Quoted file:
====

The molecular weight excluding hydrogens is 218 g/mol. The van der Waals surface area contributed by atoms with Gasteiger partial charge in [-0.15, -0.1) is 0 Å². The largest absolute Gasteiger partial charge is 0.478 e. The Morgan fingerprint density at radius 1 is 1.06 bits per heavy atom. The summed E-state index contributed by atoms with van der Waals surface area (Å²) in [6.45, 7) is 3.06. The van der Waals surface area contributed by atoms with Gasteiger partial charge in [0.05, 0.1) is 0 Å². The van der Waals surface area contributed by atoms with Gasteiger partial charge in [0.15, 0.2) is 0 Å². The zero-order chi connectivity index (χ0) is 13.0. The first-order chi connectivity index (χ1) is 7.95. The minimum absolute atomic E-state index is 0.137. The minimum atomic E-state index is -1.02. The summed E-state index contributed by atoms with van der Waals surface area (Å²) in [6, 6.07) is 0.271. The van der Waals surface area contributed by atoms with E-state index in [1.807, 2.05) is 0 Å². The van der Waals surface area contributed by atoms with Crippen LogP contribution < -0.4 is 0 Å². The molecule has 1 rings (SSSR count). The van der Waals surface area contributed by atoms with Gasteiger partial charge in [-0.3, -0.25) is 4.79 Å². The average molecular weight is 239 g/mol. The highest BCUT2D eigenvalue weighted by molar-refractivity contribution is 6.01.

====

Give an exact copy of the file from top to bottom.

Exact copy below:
The molecular weight excluding hydrogens is 218 g/mol. The van der Waals surface area contributed by atoms with Gasteiger partial charge in [-0.15, -0.1) is 0 Å². The largest absolute Gasteiger partial charge is 0.478 e. The Morgan fingerprint density at radius 1 is 1.06 bits per heavy atom. The summed E-state index contributed by atoms with van der Waals surface area (Å²) in [6.45, 7) is 3.06. The van der Waals surface area contributed by atoms with Gasteiger partial charge in [0.05, 0.1) is 0 Å². The van der Waals surface area contributed by atoms with Gasteiger partial charge in [0.15, 0.2) is 0 Å². The zero-order chi connectivity index (χ0) is 13.0. The first-order chi connectivity index (χ1) is 7.95. The minimum absolute atomic E-state index is 0.137. The minimum atomic E-state index is -1.02. The summed E-state index contributed by atoms with van der Waals surface area (Å²) in [6, 6.07) is 0.271. The van der Waals surface area contributed by atoms with E-state index in [1.807, 2.05) is 0 Å². The van der Waals surface area contributed by atoms with Crippen LogP contribution < -0.4 is 0 Å². The molecule has 1 rings (SSSR count). The van der Waals surface area contributed by atoms with Gasteiger partial charge in [-0.3, -0.25) is 4.79 Å². The average molecular weight is 239 g/mol. The highest BCUT2D eigenvalue weighted by molar-refractivity contribution is 6.01.